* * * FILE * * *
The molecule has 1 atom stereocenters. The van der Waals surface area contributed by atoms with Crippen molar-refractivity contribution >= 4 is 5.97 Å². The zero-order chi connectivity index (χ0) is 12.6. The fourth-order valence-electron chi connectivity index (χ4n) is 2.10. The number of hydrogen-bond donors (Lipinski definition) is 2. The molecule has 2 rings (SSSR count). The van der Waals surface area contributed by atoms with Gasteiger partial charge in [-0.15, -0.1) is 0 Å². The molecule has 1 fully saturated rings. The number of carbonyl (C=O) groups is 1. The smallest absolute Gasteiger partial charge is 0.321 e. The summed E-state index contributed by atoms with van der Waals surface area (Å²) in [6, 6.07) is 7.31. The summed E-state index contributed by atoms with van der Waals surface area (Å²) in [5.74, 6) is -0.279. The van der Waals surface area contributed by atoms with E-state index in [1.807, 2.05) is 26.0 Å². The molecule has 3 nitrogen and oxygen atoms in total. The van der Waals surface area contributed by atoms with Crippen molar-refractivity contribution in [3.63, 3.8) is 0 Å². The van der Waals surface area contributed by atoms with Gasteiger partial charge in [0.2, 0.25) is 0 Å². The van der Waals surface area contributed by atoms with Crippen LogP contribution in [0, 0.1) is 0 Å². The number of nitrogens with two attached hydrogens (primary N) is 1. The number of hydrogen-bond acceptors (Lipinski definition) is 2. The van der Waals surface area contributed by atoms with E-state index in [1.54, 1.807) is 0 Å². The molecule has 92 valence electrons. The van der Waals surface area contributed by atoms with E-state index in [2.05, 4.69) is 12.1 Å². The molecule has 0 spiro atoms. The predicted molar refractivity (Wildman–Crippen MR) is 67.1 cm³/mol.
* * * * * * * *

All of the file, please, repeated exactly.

The molecule has 1 atom stereocenters. The van der Waals surface area contributed by atoms with Crippen molar-refractivity contribution >= 4 is 5.97 Å². The zero-order chi connectivity index (χ0) is 12.6. The fourth-order valence-electron chi connectivity index (χ4n) is 2.10. The number of hydrogen-bond donors (Lipinski definition) is 2. The molecule has 2 rings (SSSR count). The van der Waals surface area contributed by atoms with Gasteiger partial charge in [-0.15, -0.1) is 0 Å². The molecule has 1 fully saturated rings. The number of carbonyl (C=O) groups is 1. The smallest absolute Gasteiger partial charge is 0.321 e. The summed E-state index contributed by atoms with van der Waals surface area (Å²) in [6, 6.07) is 7.31. The summed E-state index contributed by atoms with van der Waals surface area (Å²) in [5.74, 6) is -0.279. The van der Waals surface area contributed by atoms with E-state index in [1.807, 2.05) is 26.0 Å². The molecule has 3 nitrogen and oxygen atoms in total. The van der Waals surface area contributed by atoms with Crippen molar-refractivity contribution in [3.63, 3.8) is 0 Å². The van der Waals surface area contributed by atoms with Gasteiger partial charge in [0.2, 0.25) is 0 Å². The van der Waals surface area contributed by atoms with Crippen LogP contribution in [0, 0.1) is 0 Å². The number of nitrogens with two attached hydrogens (primary N) is 1. The number of hydrogen-bond acceptors (Lipinski definition) is 2. The van der Waals surface area contributed by atoms with E-state index in [1.54, 1.807) is 0 Å². The molecule has 92 valence electrons. The van der Waals surface area contributed by atoms with E-state index in [2.05, 4.69) is 12.1 Å². The molecule has 0 spiro atoms. The predicted molar refractivity (Wildman–Crippen MR) is 67.1 cm³/mol.